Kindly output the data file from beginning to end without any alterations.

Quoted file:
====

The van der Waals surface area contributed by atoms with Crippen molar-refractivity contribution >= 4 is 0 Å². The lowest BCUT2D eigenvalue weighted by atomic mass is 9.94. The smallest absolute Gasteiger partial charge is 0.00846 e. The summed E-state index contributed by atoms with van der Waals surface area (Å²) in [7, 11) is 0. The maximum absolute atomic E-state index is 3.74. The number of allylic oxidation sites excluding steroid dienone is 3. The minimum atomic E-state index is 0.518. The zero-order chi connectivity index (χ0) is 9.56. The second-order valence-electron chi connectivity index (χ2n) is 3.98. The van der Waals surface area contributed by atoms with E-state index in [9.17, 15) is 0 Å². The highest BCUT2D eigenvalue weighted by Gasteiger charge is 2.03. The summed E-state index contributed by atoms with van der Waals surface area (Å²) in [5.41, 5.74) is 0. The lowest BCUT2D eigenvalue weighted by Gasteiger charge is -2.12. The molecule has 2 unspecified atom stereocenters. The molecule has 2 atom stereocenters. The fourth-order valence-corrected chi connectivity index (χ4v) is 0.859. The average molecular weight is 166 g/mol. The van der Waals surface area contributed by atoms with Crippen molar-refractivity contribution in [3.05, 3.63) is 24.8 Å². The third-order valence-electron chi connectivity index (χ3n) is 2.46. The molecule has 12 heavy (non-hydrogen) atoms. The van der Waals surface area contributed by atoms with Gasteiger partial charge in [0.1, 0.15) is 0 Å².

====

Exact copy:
The van der Waals surface area contributed by atoms with Crippen molar-refractivity contribution >= 4 is 0 Å². The lowest BCUT2D eigenvalue weighted by atomic mass is 9.94. The smallest absolute Gasteiger partial charge is 0.00846 e. The summed E-state index contributed by atoms with van der Waals surface area (Å²) in [7, 11) is 0. The maximum absolute atomic E-state index is 3.74. The number of allylic oxidation sites excluding steroid dienone is 3. The minimum atomic E-state index is 0.518. The zero-order chi connectivity index (χ0) is 9.56. The second-order valence-electron chi connectivity index (χ2n) is 3.98. The van der Waals surface area contributed by atoms with E-state index in [9.17, 15) is 0 Å². The highest BCUT2D eigenvalue weighted by Gasteiger charge is 2.03. The summed E-state index contributed by atoms with van der Waals surface area (Å²) in [5.41, 5.74) is 0. The lowest BCUT2D eigenvalue weighted by Gasteiger charge is -2.12. The molecule has 2 unspecified atom stereocenters. The molecule has 2 atom stereocenters. The fourth-order valence-corrected chi connectivity index (χ4v) is 0.859. The average molecular weight is 166 g/mol. The van der Waals surface area contributed by atoms with Crippen molar-refractivity contribution in [3.05, 3.63) is 24.8 Å². The third-order valence-electron chi connectivity index (χ3n) is 2.46. The molecule has 12 heavy (non-hydrogen) atoms. The van der Waals surface area contributed by atoms with Gasteiger partial charge in [0.1, 0.15) is 0 Å².